Two US B-52 strategic bombers have flown near Chinese artificial islands in the South China Sea, ignoring calls to “get away" from Beijing's airspace, the Pentagon said, claiming the “routine mission" was in accordance with international treaties.
The Pentagon points out that it regards the flights near the Chinese manmade islands as fully legitimate because from a US point of view, the airspace over the islands is a part of international airspace. The US military spokesman added that the B-52s did not get within 12 miles of the islands.
“We conduct B-52 flights in international airspace in that part of the world all the time," Pentagon spokesman Peter Cook said at a news briefing. “There was one B-52 flight...there was an effort made by Chinese ground controllers to reach out to that aircraft and that aircraft continued its mission unabated. Nothing changed."
The Chinese military contacted the bombers, urging them to “get away from our islands," according to a US official who spoke to The Hill.
The overflight took place overnight on November 8-9, another Pentagon spokesman Bill Urban specified, saying there were two bombers conducting a “routine mission".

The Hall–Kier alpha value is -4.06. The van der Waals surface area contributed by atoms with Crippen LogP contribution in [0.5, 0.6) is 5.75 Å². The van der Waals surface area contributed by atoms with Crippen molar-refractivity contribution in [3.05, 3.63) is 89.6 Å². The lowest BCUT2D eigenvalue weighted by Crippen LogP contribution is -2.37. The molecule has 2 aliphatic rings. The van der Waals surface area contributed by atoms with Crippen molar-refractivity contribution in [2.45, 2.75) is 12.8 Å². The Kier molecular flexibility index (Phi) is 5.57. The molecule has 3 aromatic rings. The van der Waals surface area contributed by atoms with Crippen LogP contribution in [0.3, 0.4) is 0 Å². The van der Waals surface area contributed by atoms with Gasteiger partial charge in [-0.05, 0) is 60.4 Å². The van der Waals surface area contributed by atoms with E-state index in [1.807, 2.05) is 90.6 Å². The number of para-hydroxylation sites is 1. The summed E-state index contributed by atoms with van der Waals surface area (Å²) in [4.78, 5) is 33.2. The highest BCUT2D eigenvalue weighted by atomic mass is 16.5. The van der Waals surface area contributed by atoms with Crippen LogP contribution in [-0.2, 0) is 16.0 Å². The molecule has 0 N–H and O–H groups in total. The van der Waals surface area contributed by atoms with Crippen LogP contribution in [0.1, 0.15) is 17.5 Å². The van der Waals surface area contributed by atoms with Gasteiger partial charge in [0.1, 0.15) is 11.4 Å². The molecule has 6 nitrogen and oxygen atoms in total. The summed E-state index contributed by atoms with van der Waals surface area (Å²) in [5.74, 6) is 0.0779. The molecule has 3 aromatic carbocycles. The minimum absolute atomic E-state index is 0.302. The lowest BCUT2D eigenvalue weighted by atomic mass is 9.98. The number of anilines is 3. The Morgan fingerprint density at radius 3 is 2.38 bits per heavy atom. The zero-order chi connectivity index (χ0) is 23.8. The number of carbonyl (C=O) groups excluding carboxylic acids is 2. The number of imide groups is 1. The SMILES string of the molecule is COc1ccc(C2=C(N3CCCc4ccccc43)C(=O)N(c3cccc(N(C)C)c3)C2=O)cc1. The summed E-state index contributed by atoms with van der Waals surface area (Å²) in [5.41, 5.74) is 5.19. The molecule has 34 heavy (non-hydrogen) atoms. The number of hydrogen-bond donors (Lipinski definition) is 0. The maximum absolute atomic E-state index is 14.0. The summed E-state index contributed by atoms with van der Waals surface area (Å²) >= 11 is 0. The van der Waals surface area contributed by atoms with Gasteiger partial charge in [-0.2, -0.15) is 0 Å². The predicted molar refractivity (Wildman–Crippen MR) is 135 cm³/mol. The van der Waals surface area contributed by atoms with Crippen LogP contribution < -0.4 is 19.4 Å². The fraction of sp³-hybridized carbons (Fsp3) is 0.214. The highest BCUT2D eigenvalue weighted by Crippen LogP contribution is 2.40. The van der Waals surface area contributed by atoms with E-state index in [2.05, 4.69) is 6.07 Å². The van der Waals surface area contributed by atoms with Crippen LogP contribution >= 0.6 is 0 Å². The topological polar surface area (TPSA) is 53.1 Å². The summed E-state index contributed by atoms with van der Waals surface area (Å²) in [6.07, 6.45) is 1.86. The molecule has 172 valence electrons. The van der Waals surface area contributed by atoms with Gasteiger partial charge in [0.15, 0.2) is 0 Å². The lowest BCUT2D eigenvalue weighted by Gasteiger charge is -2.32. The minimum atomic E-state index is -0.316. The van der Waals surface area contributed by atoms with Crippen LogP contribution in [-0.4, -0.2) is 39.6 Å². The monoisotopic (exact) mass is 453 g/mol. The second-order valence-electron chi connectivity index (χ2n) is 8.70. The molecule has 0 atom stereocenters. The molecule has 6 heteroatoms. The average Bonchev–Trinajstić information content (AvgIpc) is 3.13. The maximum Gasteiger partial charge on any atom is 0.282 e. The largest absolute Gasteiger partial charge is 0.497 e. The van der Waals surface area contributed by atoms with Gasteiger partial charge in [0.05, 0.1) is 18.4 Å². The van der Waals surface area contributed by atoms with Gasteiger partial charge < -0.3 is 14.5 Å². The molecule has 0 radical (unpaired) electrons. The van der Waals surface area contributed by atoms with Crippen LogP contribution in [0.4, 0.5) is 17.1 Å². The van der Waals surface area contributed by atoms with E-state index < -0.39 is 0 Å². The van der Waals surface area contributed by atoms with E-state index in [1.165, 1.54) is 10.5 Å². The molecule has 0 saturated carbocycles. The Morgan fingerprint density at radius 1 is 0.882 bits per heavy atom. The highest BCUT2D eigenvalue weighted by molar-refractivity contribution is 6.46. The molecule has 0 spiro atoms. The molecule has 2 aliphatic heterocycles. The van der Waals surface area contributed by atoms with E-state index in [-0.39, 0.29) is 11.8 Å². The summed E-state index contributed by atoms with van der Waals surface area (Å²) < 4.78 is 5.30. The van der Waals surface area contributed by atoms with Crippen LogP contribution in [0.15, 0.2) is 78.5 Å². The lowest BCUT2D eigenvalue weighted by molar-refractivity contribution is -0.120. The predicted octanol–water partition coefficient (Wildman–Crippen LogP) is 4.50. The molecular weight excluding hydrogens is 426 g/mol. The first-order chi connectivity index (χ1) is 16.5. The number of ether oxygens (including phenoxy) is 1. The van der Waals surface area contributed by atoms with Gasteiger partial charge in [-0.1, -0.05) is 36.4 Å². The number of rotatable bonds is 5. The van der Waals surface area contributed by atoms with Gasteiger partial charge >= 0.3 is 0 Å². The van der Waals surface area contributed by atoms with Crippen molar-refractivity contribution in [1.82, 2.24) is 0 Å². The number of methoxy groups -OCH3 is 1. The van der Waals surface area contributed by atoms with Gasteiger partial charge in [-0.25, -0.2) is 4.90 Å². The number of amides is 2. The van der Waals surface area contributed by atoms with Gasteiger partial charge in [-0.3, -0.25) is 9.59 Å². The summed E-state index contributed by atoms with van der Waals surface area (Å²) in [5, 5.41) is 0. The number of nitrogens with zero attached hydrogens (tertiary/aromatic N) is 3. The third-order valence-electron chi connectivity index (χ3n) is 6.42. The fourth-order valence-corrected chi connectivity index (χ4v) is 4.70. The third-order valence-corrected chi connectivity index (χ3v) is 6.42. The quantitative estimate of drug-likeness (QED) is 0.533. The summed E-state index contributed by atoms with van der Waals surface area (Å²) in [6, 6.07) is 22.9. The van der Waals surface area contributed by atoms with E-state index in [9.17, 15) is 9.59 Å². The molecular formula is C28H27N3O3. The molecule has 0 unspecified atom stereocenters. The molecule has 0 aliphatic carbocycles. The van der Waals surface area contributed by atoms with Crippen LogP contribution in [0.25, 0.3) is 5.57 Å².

The incident comes around two weeks after a serious incident involving the US destroyer USS Lassen, which sailed close to the artificial islands. China was extremely critical of the US Navy's actions.
“These actions of the US warship are a threat to the sovereignty and security of China, and safety of people living on the islands; they damage peace and stability in the region. In this regard, the Chinese side expresses extreme dissatisfaction and strongly protests," a statement posted on China's Foreign Ministry website read.
Ashton Carter, the US Secretary of Defense, said the US will sail and fly wherever it is allowed within international law.
“We will continue to fly, sail and operate wherever international law allows," he said on Saturday in California at the Reagan National Defense Forum, the Hill reports.
“It's important to remember that America's rebalance and this regional security architecture has never aimed to hold any nation back or push any country down," he added.
The Senate Armed Services Committee Chairman John McCain called on Carter to clarify publicly the legal intent behind such operations.
“Given the sensitive political dynamics and detailed legal implications of our actions, it is vital that there be no misunderstanding about our objectives in either the Asia-Pacific region or within the international community," McCain wrote.
China is building several artificial islands in the disputed area, which is a part of the Spratly archipelago in the South China Sea, to host radar stations, airstrips and other facilities. Beijing claims the military aspect of its reclamation program is minimal and that the islands' purpose is mostly civilian.
China believes the islands to be its sovereign territory, and strictly considers the 12-mile zone around the islands to be exclusively its territorial waters.